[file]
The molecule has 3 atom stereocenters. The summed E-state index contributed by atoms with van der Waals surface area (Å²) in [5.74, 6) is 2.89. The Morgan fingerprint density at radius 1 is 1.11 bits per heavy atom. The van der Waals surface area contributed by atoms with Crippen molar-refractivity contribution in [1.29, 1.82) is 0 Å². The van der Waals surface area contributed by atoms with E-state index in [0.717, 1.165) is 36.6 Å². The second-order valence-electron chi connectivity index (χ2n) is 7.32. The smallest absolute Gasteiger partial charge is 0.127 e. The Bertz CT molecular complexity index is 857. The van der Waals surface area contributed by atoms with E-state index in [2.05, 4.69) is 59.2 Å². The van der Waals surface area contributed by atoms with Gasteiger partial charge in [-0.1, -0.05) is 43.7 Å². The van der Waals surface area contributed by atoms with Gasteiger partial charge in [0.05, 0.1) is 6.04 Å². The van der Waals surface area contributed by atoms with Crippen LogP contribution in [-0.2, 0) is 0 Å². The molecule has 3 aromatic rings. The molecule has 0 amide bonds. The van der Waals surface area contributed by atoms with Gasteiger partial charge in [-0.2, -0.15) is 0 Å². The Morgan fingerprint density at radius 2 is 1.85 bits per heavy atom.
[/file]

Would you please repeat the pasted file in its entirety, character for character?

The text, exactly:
The molecule has 3 atom stereocenters. The summed E-state index contributed by atoms with van der Waals surface area (Å²) in [5.74, 6) is 2.89. The Morgan fingerprint density at radius 1 is 1.11 bits per heavy atom. The van der Waals surface area contributed by atoms with Crippen molar-refractivity contribution in [1.29, 1.82) is 0 Å². The van der Waals surface area contributed by atoms with E-state index in [0.717, 1.165) is 36.6 Å². The second-order valence-electron chi connectivity index (χ2n) is 7.32. The smallest absolute Gasteiger partial charge is 0.127 e. The Bertz CT molecular complexity index is 857. The van der Waals surface area contributed by atoms with E-state index in [2.05, 4.69) is 59.2 Å². The van der Waals surface area contributed by atoms with Gasteiger partial charge in [-0.1, -0.05) is 43.7 Å². The van der Waals surface area contributed by atoms with Gasteiger partial charge in [0.05, 0.1) is 6.04 Å². The van der Waals surface area contributed by atoms with Crippen LogP contribution in [-0.2, 0) is 0 Å². The molecule has 3 aromatic rings. The molecule has 0 amide bonds. The van der Waals surface area contributed by atoms with Gasteiger partial charge in [-0.2, -0.15) is 0 Å². The Morgan fingerprint density at radius 2 is 1.85 bits per heavy atom.